Dwelling in a rural area means lots of space for a backyard garden, but also you share your property with little animal pests that love to feed on your own garden. Many crops, including legumes, are susceptible to feasting insects. Beans contain a huge selection of beans, many who are grown in the home garden, such as green beans and broad beans. When planting beans, it is possible to help control animal pests by fencing in the developing area or using traps and repellents to help keep away the insects.
Groundhogs, also called woodchucks and whistle pigs, produce burrows in grassy strips of territory and often make dens beneath porches and decks. These herbivorous insects come out to feed in midsummer and eat a host of garden vegetation, including legumes, peas and carrot tops. Groundhogs are about 20 to 25 inches in length weigh between 4 and 11 pounds. They have brown fur, small ears and eyes and strong front legs for digging. Signs that a groundhog is eating your beans include a smooth cut at a diagonal plane on the bit ends of this vegetation.
Rabbits are cute, furry creatures. Cottontails and the jackrabbits are two types of bunnies that feed on garden vegetation. Cottontails live among brush and might live under slightly raised constructions around your yard. Cottontail rabbits generally weigh between 1 1/2 and 2 3/4 pounds, are between 12 and 15 inches long, and have pale gray coat and smaller ears than the jackrabbit. Jackrabbits weigh between 3 and 7 pounds, grow 17 to 21 inches long and are grayish-brown in colour with black tips in their ears. A bunny’s bite also smoothly cuts the vegetation.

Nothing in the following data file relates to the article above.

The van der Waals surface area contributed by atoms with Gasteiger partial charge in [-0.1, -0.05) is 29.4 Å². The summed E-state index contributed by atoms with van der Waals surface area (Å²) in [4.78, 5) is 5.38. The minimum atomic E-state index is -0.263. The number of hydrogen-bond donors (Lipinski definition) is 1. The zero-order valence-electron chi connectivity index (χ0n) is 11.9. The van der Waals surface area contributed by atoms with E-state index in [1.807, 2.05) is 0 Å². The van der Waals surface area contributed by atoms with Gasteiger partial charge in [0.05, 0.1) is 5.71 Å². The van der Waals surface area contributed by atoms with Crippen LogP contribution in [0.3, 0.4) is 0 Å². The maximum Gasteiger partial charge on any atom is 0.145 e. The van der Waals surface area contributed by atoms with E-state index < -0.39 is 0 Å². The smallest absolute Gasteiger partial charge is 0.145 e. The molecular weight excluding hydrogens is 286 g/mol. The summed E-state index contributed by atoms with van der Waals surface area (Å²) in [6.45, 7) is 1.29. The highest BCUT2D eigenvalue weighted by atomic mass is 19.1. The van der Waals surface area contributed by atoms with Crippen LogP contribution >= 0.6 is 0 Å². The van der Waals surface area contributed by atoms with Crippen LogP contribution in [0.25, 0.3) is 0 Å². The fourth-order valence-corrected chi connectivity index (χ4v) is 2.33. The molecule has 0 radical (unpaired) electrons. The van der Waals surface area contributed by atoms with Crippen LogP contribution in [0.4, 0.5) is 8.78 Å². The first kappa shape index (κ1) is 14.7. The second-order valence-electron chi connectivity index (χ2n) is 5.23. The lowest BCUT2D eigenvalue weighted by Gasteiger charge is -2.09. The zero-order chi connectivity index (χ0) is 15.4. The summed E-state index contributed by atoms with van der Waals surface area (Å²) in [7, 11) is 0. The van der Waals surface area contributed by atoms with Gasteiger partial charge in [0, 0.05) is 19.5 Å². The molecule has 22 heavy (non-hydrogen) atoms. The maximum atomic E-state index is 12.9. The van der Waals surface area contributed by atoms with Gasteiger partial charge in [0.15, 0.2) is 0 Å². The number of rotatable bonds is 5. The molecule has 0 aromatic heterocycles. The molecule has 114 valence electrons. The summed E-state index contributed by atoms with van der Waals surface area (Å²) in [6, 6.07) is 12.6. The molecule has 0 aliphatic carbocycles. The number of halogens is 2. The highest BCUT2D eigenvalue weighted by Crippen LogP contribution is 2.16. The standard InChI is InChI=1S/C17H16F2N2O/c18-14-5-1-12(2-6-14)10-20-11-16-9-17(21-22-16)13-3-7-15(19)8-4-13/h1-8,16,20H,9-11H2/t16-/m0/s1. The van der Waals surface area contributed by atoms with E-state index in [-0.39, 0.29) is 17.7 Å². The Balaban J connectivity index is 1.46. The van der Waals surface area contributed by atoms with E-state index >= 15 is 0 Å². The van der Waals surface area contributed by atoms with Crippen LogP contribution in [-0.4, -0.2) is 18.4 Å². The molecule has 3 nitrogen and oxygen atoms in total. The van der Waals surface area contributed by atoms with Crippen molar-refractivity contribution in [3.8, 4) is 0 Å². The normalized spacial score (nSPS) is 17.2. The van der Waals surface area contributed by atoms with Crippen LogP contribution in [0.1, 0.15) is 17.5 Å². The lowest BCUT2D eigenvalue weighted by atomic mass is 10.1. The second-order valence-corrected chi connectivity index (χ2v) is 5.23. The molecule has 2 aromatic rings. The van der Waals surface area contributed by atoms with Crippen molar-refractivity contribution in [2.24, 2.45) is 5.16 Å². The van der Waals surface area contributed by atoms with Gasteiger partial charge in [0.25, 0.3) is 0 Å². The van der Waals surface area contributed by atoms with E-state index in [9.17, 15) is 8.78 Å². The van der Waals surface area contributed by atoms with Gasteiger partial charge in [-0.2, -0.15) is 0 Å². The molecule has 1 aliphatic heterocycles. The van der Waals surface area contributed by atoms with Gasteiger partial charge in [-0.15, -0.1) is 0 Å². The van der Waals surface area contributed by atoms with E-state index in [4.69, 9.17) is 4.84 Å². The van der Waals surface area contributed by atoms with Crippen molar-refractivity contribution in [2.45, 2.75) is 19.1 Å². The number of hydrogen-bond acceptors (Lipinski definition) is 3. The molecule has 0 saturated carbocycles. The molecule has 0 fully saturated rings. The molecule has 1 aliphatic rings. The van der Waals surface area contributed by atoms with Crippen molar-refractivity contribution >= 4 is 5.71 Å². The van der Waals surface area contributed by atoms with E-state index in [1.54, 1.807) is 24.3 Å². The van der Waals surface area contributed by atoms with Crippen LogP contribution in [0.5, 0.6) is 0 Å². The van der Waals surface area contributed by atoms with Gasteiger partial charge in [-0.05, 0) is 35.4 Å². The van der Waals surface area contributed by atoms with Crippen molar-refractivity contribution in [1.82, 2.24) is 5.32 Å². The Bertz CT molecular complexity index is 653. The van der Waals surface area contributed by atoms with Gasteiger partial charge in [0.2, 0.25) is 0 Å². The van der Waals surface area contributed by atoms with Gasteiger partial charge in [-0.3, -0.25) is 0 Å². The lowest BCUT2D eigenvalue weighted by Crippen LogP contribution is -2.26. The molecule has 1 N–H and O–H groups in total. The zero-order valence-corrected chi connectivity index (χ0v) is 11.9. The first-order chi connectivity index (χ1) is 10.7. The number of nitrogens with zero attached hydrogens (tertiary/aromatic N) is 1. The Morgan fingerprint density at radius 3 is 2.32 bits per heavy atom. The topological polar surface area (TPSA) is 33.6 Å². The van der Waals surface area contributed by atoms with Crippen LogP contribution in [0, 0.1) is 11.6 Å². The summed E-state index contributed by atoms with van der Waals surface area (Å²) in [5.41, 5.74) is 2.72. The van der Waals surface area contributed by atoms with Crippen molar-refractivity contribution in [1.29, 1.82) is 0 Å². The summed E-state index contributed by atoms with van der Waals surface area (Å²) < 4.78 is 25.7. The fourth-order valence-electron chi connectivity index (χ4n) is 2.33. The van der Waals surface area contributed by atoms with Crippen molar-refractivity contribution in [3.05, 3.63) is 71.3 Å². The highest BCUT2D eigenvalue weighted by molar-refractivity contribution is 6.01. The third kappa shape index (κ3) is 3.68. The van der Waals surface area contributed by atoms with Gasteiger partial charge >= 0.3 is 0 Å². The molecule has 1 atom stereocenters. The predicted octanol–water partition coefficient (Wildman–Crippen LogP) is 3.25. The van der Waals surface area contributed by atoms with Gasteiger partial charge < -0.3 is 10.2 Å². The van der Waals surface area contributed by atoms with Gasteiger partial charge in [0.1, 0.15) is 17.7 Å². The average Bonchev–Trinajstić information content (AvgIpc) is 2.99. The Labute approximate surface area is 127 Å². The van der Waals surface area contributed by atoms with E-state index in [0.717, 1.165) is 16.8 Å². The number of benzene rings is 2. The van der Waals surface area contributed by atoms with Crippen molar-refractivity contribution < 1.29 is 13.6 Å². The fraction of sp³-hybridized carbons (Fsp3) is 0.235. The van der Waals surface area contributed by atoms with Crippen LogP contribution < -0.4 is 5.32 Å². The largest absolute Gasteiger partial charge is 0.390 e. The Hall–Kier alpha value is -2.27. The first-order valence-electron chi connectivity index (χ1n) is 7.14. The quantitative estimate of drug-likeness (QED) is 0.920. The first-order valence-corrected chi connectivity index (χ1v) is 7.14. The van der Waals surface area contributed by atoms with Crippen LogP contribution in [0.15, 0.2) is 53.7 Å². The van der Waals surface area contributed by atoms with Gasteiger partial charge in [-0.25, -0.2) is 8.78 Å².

You often spot deer near wooded areas and close rural farmlandnonetheless, some deer do live in suburban locations. Deer are herbivores and generally feed on leaves and twigs, but when they live close farmland or have access to some vegetable garden, deer do eat soybeans, corn and other garden vegetables. Deer are big in contrast to other animal pests. They weigh between 100 and 300 pounds with a short tan fur in summer and large ears; male deer have antlers. Deer droppings and ripped or nibbled foliage are signs deer are eating your beans.
Voles, chipmunks and squirrels are known to eat the leaves of plants that are young. Vole damage is often confounded with cutworm damage since these creatures eat the stems and leaves as they work via a row of crops. Birds can also hurt recently sprouted seedlings of corn, peas and beans by pulling them from the ground. For birds, you can use row covers to protect young plants.